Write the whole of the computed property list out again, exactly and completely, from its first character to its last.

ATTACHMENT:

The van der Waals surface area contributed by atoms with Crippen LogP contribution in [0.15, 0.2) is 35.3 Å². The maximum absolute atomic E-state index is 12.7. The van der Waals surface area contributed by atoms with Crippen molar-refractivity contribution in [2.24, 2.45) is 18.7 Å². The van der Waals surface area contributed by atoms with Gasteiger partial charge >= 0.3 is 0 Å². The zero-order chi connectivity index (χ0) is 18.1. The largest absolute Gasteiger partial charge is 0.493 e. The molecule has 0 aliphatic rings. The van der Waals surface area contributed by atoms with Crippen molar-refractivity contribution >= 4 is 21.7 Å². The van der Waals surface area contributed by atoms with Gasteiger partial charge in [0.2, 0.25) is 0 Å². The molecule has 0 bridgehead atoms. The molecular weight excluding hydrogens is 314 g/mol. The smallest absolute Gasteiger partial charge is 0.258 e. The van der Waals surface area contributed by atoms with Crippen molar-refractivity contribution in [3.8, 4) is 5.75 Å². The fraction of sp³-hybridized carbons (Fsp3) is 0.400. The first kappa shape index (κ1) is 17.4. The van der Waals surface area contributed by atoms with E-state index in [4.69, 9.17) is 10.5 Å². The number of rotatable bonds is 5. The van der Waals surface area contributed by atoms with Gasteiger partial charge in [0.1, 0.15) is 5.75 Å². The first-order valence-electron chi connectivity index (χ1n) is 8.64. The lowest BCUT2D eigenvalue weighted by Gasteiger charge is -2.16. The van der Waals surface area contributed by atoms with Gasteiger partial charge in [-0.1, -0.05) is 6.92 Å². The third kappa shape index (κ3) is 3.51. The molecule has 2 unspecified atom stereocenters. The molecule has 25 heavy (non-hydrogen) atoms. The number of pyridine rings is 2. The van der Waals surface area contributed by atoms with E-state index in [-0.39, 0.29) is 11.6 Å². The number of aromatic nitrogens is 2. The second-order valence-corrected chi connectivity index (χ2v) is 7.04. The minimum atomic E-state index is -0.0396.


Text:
The van der Waals surface area contributed by atoms with Crippen LogP contribution in [0.15, 0.2) is 35.3 Å². The maximum absolute atomic E-state index is 12.7. The van der Waals surface area contributed by atoms with Crippen molar-refractivity contribution in [2.24, 2.45) is 18.7 Å². The van der Waals surface area contributed by atoms with Gasteiger partial charge >= 0.3 is 0 Å². The zero-order chi connectivity index (χ0) is 18.1. The largest absolute Gasteiger partial charge is 0.493 e. The molecule has 0 aliphatic rings. The van der Waals surface area contributed by atoms with Crippen molar-refractivity contribution >= 4 is 21.7 Å². The van der Waals surface area contributed by atoms with Gasteiger partial charge in [0.2, 0.25) is 0 Å². The molecule has 0 bridgehead atoms. The molecular weight excluding hydrogens is 314 g/mol. The smallest absolute Gasteiger partial charge is 0.258 e. The van der Waals surface area contributed by atoms with Crippen molar-refractivity contribution in [3.8, 4) is 5.75 Å². The fraction of sp³-hybridized carbons (Fsp3) is 0.400. The first kappa shape index (κ1) is 17.4. The van der Waals surface area contributed by atoms with E-state index in [4.69, 9.17) is 10.5 Å². The number of rotatable bonds is 5. The van der Waals surface area contributed by atoms with Gasteiger partial charge in [0.1, 0.15) is 5.75 Å². The first-order valence-electron chi connectivity index (χ1n) is 8.64. The lowest BCUT2D eigenvalue weighted by Gasteiger charge is -2.16. The van der Waals surface area contributed by atoms with Gasteiger partial charge in [-0.1, -0.05) is 6.92 Å². The third kappa shape index (κ3) is 3.51. The molecule has 2 unspecified atom stereocenters. The molecule has 25 heavy (non-hydrogen) atoms. The number of pyridine rings is 2. The van der Waals surface area contributed by atoms with E-state index in [-0.39, 0.29) is 11.6 Å². The number of aromatic nitrogens is 2. The second-order valence-corrected chi connectivity index (χ2v) is 7.04. The minimum atomic E-state index is -0.0396.